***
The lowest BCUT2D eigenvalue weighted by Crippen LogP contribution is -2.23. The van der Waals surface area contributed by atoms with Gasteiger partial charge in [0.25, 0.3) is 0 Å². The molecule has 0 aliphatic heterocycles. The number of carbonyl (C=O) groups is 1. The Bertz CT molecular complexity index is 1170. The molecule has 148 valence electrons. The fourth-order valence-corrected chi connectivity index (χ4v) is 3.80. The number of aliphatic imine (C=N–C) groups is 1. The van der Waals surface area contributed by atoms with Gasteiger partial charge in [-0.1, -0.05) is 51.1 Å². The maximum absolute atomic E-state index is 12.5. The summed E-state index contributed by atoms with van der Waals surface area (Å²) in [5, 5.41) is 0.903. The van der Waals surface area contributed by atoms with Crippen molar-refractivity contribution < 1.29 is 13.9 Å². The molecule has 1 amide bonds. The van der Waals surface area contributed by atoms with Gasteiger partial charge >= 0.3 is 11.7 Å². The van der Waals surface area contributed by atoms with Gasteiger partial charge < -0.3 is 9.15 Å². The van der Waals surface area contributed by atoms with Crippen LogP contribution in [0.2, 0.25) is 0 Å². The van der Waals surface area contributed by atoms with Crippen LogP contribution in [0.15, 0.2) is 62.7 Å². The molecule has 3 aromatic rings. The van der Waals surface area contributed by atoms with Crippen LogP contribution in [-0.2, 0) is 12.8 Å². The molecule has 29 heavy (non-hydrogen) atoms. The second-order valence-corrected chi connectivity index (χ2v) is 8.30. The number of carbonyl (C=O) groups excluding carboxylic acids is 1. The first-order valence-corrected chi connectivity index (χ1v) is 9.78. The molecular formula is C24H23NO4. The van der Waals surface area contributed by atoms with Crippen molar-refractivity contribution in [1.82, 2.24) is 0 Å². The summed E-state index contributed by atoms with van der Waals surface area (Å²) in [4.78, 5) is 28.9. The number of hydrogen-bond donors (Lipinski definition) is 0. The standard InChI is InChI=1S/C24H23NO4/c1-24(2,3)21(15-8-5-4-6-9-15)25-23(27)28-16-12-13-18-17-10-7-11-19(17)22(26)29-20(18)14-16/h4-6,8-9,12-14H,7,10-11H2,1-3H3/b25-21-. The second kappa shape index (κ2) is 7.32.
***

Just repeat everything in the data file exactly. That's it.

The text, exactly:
The lowest BCUT2D eigenvalue weighted by Crippen LogP contribution is -2.23. The van der Waals surface area contributed by atoms with Gasteiger partial charge in [0.25, 0.3) is 0 Å². The molecule has 0 aliphatic heterocycles. The number of carbonyl (C=O) groups is 1. The Bertz CT molecular complexity index is 1170. The molecule has 148 valence electrons. The fourth-order valence-corrected chi connectivity index (χ4v) is 3.80. The number of aliphatic imine (C=N–C) groups is 1. The van der Waals surface area contributed by atoms with Gasteiger partial charge in [-0.1, -0.05) is 51.1 Å². The maximum absolute atomic E-state index is 12.5. The summed E-state index contributed by atoms with van der Waals surface area (Å²) in [5, 5.41) is 0.903. The van der Waals surface area contributed by atoms with Crippen molar-refractivity contribution < 1.29 is 13.9 Å². The molecule has 1 amide bonds. The van der Waals surface area contributed by atoms with Gasteiger partial charge >= 0.3 is 11.7 Å². The van der Waals surface area contributed by atoms with Gasteiger partial charge < -0.3 is 9.15 Å². The van der Waals surface area contributed by atoms with Crippen LogP contribution in [0.2, 0.25) is 0 Å². The van der Waals surface area contributed by atoms with Crippen LogP contribution in [0.15, 0.2) is 62.7 Å². The molecule has 3 aromatic rings. The van der Waals surface area contributed by atoms with Crippen LogP contribution in [-0.2, 0) is 12.8 Å². The molecule has 29 heavy (non-hydrogen) atoms. The second-order valence-corrected chi connectivity index (χ2v) is 8.30. The number of carbonyl (C=O) groups excluding carboxylic acids is 1. The first-order valence-corrected chi connectivity index (χ1v) is 9.78. The molecular formula is C24H23NO4. The van der Waals surface area contributed by atoms with Crippen molar-refractivity contribution in [1.82, 2.24) is 0 Å². The summed E-state index contributed by atoms with van der Waals surface area (Å²) in [4.78, 5) is 28.9. The number of hydrogen-bond donors (Lipinski definition) is 0. The standard InChI is InChI=1S/C24H23NO4/c1-24(2,3)21(15-8-5-4-6-9-15)25-23(27)28-16-12-13-18-17-10-7-11-19(17)22(26)29-20(18)14-16/h4-6,8-9,12-14H,7,10-11H2,1-3H3/b25-21-. The second kappa shape index (κ2) is 7.32.